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EL PASO, TEXAS – Three months after our landmark adventure trek on the Inca Trail to Machu Picchu, some deep impressions of that journey stick like glue to the thread of my daily consciousness: the food, and its herald…smell. Olfactory experience is strong and deep, some say our smell sense is the strongest and most ancient sense, a data base formed of the palette of scents in our lives…and their associated tastes. Here is an assembly of smell and taste sensations from a distant land, some images and descriptions discovered during the INHL expedition to Lima, Cusco and Machu Picchu in Peru 2010.
A Pisco Sour is a cocktail containing pisco, lemon or lime juice, egg whites, simple syrup, and regional bitters (like Amargo bitters, though Angostura bitters work if regional bitters are unavailable). The roots of Pisco itself reach back to the 1500s and stem from Colonial rule. The Spaniards brought the grape to the Peruvian region from Europe, but the King of Spain banned wine in the 17th Century, forcing locals to concoct a different kind of alcohol from the grape. Pisco is a brandy, a refined derivative of grappa.
An account holds that the Pisco Sour cocktail is a variation of the Whiskey Sour, invented in the early 1920s by American expatriate Victor V. “Gringo” Morris at the Morris’ Bar in Lima. The cocktail quickly became a favorite of locals. Soon many of the grand Lima hotels at that time such as the Maury and the Hotel Bolivar began serving Pisco Sours to their international guests, helping the drink become an international hit. An old advertisement of Pisco Sour was published in 1924 by the Morris’ Bar of Lima.
In Peru Pisco Sour Day is celebrated on the first Saturday of February. Years ending with zero (0) are of special significance. The theme for the celebration is red and white (Peruvian flag colours). When the Peruvian National Anthem is played all Pisco Sours must be finished as a mark of respect. The INHL Team barely missed the first Saturday of February celebration in this auspicious year of 2010, having exited the country on January 25th. Had we known…well that should be left to conjecture! However, that first Pisco Sour we savored, which was served to us in the lobby bar of the Mirador Park Hotel in Lima on the second afternoon of the journey (end of our first full day in Lima), left a rich, smooth, tart impression on the emulsion sheet of our memory.
We wander into a nice restaurant facing the Plaza de Armas Cusco, and before we find our table we appreciate a display of wonderous “fruits of the earth” from the region: Maize, Coca, Potato, Chile, Beans, Squash, and more! This is an ancient civilization. A display at the Museo Larco in Lima tells the story of six great “cradles of civilization” on Earth, which seeded and nurtured the foundation of all human culture: Mesopotamia, Egypt, Indus, Shang (or Yellow River valley), Mesoamerica and Andean South America. That museum exhibit identifies Peru as one of those six unique and independently-evolved civilizations. History echoes from the ages in this display of the “fruits of the earth” at our Cusco restaurant, illustrating the historical variety of some of Andean South America’s treats. A notable star in this visual presentation: the lowly Potato!
Peru and the ancient Andean cultures that derived from this particular “cradle of civilization” were the first people on the planet to discover and cultivate the potato. That’s quite a claim! Today as many as 3,000 varieties of potato are found in the Peru and Chilean regions of South America. Therefore, every meal in Peru seems to include some element of potato…whether fried, mashed, pureed, baked, stewed, strung, chopped, boiled or blended.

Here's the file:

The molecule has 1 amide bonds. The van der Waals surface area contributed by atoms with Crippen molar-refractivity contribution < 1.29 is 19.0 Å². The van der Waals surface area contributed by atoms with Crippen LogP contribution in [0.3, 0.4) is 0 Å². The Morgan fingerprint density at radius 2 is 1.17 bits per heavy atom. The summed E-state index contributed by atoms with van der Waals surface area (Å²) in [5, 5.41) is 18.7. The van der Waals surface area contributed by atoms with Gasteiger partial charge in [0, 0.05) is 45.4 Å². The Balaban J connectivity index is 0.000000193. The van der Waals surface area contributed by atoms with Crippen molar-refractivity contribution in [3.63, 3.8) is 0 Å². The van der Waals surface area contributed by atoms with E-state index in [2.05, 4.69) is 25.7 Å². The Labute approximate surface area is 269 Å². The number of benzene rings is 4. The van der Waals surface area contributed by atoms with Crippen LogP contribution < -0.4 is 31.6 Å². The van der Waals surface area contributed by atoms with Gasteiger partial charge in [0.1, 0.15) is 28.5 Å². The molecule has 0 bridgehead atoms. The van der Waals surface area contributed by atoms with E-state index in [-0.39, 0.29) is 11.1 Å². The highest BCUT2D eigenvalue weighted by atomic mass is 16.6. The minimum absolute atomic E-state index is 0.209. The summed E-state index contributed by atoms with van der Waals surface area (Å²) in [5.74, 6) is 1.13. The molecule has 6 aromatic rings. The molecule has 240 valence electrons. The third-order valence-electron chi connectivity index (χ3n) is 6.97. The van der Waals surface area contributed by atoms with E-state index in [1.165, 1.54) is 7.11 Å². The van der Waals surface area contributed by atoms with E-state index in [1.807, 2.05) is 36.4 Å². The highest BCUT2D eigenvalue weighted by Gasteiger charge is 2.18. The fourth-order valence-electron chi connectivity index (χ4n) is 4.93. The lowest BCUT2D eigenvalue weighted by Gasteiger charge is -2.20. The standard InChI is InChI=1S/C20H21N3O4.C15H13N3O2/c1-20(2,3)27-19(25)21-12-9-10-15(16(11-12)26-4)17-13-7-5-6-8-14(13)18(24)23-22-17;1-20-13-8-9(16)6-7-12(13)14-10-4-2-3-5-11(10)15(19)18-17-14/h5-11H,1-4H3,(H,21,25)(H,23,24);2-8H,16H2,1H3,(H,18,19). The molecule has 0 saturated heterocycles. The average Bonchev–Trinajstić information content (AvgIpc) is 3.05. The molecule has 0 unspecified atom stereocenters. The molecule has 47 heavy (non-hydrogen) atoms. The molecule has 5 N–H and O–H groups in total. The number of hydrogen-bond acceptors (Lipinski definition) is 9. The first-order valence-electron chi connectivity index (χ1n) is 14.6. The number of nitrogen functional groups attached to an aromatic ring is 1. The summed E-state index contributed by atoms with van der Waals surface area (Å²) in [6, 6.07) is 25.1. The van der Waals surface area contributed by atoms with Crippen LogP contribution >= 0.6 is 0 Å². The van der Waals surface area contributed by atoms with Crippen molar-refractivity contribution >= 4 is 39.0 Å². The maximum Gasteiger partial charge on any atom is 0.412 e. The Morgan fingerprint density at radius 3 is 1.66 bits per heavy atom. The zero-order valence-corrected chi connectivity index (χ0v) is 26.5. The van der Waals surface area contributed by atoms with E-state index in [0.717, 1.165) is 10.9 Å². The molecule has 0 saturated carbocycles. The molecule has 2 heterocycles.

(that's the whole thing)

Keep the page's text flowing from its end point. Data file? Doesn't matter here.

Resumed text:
The more notable uses discovered on our trek included boiled potato as a base for several dishes, or with ají based sauces like in Papa a la Huancaina or Ocopa, or diced potato for its use in soups like in Cau Cau or in Carapulca with dried potato (papa seca). Smashed condimented potato is used in Causa Limeña and Papa Rellena, shown below.
French-fried potatoes are a typical ingredient in Peruvian stir-fries, including the classic dish Lomo Saltado. Chuño is a freeze-dried potato product traditionally made by Quechua and Aymara communities of Peru and Bolivia, and is known in various countries of South America, including Peru, Bolivia, Argentina, and Chile. In Chile’s Chiloé Archipelago, potatoes are the main ingredient of many dishes including milcaos, chapaleles, curanto and chochoca. In Ecuador, the potato is a staple with most dishes and is featured in the hearty Locro de Papas, a thick soup of potato, squash and cheese.
The potato has been an essential crop in the Andes since the pre-Columbian Era. The Moche culture from Northern Peru made ceramics from earth, water, and fire. They believed pottery was a sacred substance and thus, formed it into significant shapes representing important themes. Potatoes are represented anthropomorphically as well as naturally in various art forms we discovered.
Potatoes were first domesticated in Peru between 3000 BC and 2000 BC. In the Altiplano, the large high plain in the middle of the Andes, potatoes provided the principal energy source for the Inca Empire, its predecessors and its Spanish successor. In Peru above 10,000 feet altitude, tubers exposed to the cold night air turned into chuño; when kept in permanently-frozen underground storehouses, chuño can be stored for years with no loss of nutritional value. The Spanish fed chuño to the silver miners who produced vast wealth in the 16th century for the Spanish government. One might say that the potato helped fill the Spanish treasury with their silver hoard from the New World. Every “Piece of Eight” and every “Dubloon” circulating in the West Indies and the Spanish Main carried both the blood of the Inca and the tarnish of the lowly potato.
Then, there’s a surprising food specialty dating as far back as recorded history in the region: Cuy, or Guinea Pig! Not much meat on those bones, but they are easy to raise, don’t take up a lot of room, are clean and pleasant around the house, and reproduce like…well, like hamsters! Big hamsters!
Even the religious artwork of the 1600’s from Peru showed a cultural sensitivity to the “national house specialty” of Guinea Pig! Could there be a more obvious presentation as this Last Supper dinner setting to depict the importance of the delicacy to the regional population? Luckily, our exploration didn’t require the accompaniment of the apostles, but it wouldn’t have seemed out of place on the night our team actually did explore this culinary tidbit. Multhauf enjoyed Cuy in our company, a near-perfect setting at the Divina Comedia Restaurant on Calle Pumacurco in Cusco, one block up the street from our base at the the Hotel Monasterio. There we were entertained by aria-singing waiters and classical music of the highest caliber. His companions pushed their envelopes with Alpaca Brochettes.